A former Commissioner of the U.S. Food & Drug Administration says the robust health and safety protocols developed by the cruise industry might make sailing one of the safest forms of travel out there.
“I believe you can create a safe bubble around that experience, especially when you’re comparing it to other vacation experiences where you can’t control the environment,” Dr. Scott Gottlieb told CNBC in a weekend interview.
Gottlieb is currently co-chair of the Healthy Sail Panel, the group formed by a partnership between Norwegian Cruise Line Holdings and Royal Caribbean Group. The panel is tasked with creating the conditions for a safe onboard environment with minimal risk of COVID transmission.
The result was a document detailing 74 protocols, covering a wide range of initiatives, including testing, contact tracing, improved sanitation and ventilation, excursion planning, social distancing, and face covering.
“As you start to implement all these public health recommendations that we’ve outlined, you start to create an environment that can be quite safe,” Gottlieb said. “You can create a protective bubble around the [cruise] experience.”
Cruise Lines Quickly Taking Advantage Of Science Advances
A number of positive developments have taken place since the Healthy Sail Panel’s report was presented to the Centers for Disease Control and Prevention (CDC) seven months ago, led by the rapid development of effective vaccines. Gottlieb says cruise lines are quickly taking advantage of these advances.
“They’ve committed to things like mandatory testing of passengers. Norwegian Cruise Line came out recently saying they’re going to require vaccination of all their passengers,” for initial cruises said Gottlieb.
The physician, who served as FDA commissioner from 2017 to 2019 and is a board member for vaccine-maker Pfizer, also noted that early sailings will see ships operating at reduced capacity, enabling more effective social distancing.
As well as Norwegian, several other cruise lines have implemented vaccination mandates for guests and crew, which will be in place for at least the early stages of the industry’s reopening. It’s not only a cruise line decision — a number of countries that are allowing cruise ships to operate require proof of vaccination to enter.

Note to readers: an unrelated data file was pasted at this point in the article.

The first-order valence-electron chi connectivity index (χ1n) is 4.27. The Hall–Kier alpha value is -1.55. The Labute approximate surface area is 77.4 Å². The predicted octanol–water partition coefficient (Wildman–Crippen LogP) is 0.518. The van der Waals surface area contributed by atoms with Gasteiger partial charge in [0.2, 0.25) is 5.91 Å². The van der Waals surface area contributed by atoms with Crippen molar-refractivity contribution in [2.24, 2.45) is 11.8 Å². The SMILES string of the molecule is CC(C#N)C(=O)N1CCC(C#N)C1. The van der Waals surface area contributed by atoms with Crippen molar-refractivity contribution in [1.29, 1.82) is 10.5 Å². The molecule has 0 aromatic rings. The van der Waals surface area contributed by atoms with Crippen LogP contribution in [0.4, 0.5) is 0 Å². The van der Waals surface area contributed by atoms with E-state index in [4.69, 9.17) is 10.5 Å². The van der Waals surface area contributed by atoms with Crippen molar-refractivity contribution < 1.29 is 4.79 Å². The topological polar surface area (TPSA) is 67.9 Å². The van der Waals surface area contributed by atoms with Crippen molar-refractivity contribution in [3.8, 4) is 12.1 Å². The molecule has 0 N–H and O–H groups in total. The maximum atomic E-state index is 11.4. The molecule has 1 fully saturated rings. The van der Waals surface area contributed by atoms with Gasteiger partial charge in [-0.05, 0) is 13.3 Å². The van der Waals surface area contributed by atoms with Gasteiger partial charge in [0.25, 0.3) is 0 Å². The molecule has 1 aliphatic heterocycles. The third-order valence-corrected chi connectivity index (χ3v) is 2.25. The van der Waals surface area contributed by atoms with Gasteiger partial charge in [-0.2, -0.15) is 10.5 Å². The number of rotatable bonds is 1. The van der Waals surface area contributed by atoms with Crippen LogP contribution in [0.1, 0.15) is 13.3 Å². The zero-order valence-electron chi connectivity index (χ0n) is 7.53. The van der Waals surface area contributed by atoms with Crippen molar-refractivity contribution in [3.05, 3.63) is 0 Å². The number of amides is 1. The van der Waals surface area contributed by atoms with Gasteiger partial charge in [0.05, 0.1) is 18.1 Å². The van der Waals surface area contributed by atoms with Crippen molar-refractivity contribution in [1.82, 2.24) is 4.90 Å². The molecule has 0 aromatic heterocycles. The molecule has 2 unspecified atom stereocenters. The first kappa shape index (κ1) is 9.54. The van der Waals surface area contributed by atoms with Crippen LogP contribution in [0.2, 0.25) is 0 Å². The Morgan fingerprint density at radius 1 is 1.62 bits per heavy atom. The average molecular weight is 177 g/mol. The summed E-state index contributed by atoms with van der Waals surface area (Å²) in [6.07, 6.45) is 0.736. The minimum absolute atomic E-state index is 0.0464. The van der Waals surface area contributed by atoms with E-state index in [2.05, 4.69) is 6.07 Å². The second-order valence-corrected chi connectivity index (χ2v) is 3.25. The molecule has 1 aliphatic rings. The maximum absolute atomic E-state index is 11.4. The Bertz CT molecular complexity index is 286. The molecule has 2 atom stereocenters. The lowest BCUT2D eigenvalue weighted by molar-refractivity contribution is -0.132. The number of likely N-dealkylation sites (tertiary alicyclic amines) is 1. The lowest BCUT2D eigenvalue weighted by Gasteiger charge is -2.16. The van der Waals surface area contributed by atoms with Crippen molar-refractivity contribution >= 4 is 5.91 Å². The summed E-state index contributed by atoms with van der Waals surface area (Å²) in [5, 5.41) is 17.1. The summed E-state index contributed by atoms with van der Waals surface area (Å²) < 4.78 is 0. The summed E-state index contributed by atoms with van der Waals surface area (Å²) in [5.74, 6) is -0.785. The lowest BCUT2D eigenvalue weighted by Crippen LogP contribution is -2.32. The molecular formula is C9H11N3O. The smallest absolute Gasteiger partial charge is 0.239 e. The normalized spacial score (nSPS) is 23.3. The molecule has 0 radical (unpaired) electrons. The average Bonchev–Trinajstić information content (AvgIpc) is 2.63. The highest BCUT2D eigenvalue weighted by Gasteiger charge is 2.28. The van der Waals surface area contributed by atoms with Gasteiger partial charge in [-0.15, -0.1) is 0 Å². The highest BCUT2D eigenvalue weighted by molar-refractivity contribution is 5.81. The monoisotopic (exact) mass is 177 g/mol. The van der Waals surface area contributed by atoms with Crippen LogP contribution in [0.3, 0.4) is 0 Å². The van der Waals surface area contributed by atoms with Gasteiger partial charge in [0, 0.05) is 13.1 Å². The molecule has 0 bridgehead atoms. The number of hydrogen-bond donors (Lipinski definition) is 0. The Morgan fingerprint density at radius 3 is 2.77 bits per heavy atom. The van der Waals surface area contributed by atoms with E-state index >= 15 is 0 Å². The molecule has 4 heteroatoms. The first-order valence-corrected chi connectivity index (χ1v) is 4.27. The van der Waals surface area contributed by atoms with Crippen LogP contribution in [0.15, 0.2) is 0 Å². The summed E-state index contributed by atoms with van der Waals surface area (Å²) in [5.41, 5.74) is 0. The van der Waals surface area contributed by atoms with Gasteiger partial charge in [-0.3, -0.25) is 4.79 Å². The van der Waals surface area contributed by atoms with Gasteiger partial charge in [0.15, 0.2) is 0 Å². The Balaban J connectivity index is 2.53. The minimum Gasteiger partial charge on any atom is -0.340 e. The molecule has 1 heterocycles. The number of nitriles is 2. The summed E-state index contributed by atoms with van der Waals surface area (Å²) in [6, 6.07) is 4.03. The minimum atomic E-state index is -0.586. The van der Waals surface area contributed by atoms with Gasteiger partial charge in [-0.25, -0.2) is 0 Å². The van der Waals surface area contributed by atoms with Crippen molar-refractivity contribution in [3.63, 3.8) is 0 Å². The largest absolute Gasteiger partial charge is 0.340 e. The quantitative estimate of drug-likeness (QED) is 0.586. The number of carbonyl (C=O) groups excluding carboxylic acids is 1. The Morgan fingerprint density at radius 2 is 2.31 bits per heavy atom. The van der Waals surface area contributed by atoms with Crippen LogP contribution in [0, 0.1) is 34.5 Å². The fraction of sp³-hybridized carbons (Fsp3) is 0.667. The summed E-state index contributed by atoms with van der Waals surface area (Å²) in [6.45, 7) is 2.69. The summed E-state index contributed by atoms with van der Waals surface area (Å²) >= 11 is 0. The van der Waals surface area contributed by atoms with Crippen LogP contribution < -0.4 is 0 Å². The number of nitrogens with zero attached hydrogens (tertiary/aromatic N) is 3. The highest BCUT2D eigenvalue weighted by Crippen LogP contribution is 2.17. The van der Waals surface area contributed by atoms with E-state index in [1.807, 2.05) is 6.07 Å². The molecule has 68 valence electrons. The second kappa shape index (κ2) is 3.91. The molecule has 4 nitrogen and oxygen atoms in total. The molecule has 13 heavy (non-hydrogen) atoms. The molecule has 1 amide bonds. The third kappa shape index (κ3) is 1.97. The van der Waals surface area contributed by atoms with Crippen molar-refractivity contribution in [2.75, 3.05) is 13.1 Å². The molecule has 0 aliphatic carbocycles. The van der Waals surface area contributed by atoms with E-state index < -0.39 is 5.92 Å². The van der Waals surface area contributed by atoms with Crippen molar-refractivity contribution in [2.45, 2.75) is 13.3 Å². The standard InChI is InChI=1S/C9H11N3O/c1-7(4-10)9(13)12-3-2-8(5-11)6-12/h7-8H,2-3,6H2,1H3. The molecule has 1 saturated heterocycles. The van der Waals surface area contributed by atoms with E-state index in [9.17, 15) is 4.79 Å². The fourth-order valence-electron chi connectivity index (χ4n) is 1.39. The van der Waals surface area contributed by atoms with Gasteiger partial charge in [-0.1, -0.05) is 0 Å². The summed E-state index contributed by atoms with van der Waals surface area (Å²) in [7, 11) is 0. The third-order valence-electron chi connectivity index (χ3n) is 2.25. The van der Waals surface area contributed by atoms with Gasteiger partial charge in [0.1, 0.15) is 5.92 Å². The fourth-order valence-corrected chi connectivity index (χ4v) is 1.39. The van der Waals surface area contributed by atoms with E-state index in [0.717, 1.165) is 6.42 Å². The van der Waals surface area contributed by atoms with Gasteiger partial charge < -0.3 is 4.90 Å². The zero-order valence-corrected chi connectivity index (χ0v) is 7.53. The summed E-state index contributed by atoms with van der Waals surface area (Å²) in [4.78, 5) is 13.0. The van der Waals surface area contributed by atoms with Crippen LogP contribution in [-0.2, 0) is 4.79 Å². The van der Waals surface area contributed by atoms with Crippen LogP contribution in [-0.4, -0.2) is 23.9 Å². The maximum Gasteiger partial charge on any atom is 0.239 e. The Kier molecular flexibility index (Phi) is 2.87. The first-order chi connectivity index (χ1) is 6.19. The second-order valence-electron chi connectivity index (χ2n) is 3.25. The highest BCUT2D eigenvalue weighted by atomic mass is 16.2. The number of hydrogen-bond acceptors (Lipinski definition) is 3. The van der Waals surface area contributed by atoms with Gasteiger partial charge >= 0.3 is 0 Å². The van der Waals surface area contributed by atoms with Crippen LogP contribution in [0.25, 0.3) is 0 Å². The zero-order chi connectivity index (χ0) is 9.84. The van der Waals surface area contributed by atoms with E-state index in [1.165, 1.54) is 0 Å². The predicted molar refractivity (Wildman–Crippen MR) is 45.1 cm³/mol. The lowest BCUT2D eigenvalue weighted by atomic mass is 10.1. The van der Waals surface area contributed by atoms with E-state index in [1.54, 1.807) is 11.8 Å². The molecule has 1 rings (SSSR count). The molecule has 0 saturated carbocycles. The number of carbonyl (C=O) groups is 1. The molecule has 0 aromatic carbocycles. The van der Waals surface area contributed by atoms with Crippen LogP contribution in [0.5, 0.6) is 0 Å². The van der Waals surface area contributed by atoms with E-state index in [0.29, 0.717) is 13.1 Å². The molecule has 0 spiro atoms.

Future Success Depends On Minimizing Cases
As much as cruise lines are chomping at the bit to return to service — and earn some much-needed revenue — future success will depend on minimizing COVID cases and preventing spread, both on ships and during port visits. There’s a lot at stake.
As pressure increases on the CDC to provide a timeline and path for the restart of cruises from U.S. ports, cruise executives are growing more confident that they can provide a healthy and fulfilling vacation experience. They are also increasingly upset about what they see as an unlevel playing field.
Recent guidance from the CDC said fully vaccinated people are ‘low-risk’ and can travel within the U.S. without getting tested for the coronavirus or going into quarantine afterward. Yet cruise ships are still not allowed to sail from U.S. ports.
“The Safest Places On Earth”
“Americans can fly, take a cruise, and return home without being vaccinated, but can’t get on a cruise ship in the U.S. even if fully vaccinated,” Carnival Corporation CEO Arnold Donald told financial analysts on the company’s first-quarter 2021 earnings call. “We’d just like to be treated similarly to the rest of the travel and entertainment sector.”
And on a recent television segment with CNBC’s Jim Cramer, Norwegian Cruise Line Holding’s president and CEO Frank Del Rio said cruise ships will “de facto become the safest place on earth” as cruise companies continue to ramp up health protocols.
“I challenge you to tell me of another venue anywhere that has this kind of ironclad health and safety protocols in place,” Del Rio said.